1. Archive

Congress votes

Here are the votes of area members of Congress on key issues last week.

House okays 1% cut in operations budget

Responding to presidential calls for shared sacrifice, the House voted 224-187 Thursday to cut spending for legislative branch operations by about 1 percent in fiscal 1994.

As approved by the Appropriations Committee on Tuesday, the measure would provide $1.78-billion in budget authority in fiscal 1994 for the House and other legislative branch agencies, such as the General Accounting Office and the Congressional Budget Office. The House-passed measure does not include funding for the Senate, which currently has a budget of about $550-million.

Supporters of the bill mostly were Democrats, who make up the majority of the House.

"This is a very tight bill," said Vic Fazio, D-Calif., a key architect of the spending plan.

While offering limited praise to Democrats for some cuts, Republicans called for further reductions, arguing that voters wanted bigger changes.

"The bill is still overloaded with perks and patronage that should be offloaded now," said Porter J. Goss, R-Fla.

Voting for the $1.78-billion legislative spending package: Brown (D), Gibbons (D), Meek (D), Peterson (D), Thurman (D).

Voting against: Bacchus (D), Hutto (D), Bilirakis (R), Canady (R), Fowler (R), Goss (R), McCollum (R), Mica (R), Miller (R), Ros-Lehtinen (R), Stearns (R), Young (R).

Not Voting: Johnston (D), Lewis (R).

Campaign ad trailers rejected by Senate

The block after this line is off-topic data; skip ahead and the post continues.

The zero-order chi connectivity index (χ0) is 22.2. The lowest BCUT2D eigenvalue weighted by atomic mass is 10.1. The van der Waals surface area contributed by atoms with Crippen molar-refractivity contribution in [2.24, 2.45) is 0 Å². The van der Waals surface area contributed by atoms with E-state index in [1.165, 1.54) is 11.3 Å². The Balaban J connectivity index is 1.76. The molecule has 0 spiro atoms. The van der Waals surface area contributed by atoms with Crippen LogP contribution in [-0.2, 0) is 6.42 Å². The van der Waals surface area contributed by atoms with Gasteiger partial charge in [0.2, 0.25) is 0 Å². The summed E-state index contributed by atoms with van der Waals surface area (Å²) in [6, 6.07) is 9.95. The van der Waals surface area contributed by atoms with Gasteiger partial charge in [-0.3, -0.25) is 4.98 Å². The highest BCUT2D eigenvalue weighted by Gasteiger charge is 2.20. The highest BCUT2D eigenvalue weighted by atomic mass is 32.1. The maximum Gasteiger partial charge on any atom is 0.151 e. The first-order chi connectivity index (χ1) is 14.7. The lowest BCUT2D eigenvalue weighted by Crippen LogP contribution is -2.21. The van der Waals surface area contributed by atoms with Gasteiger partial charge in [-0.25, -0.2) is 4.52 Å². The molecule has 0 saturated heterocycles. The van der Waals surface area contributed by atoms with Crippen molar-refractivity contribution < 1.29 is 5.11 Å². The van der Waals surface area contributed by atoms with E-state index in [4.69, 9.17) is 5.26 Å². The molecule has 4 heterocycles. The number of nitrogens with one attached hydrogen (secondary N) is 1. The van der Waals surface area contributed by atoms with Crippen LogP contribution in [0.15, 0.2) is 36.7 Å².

The Senate narrowly defeated an amendment Wednesday that would have required trailers after campaign broadcast commercials stating whether they were partly paid for with public dollars.

The amendment, rejected 47-45, was brought up during debate on campaign finance legislation that would rewrite the laws that govern how lawmakers run their campaigns for federal office.

Those senators who favored the amendment said the American people probably would like to know whether a candidate used public tax dollars to help finance his or her campaign.

Opponents of the bill claimed that running the disclaimer not only would take away time from the already-short 30-second spot but that it infringed on the First Amendment rights of free speech and therefore would tie up the courts with litigation claiming just that.

Voting for the disclaimer amendment to the campaign finance bill: Graham (D).

Voting against: Mack (R).

Campaign finance debate still on

The Senate on Thursday failed to muster the 60 votes needed to close debate on legislation that would rewrite the current law governing how legislators run their campaigns for federal office. The vote was 53-41.

Those supporting the proposal to end debate wanted to vote on the current campaign finance package.

Opponents wanted to propose more amendments and question current provisions.

Voting to end debate on campaign finance legislation: Graham (D).

Voting to keep talking: Mack (R).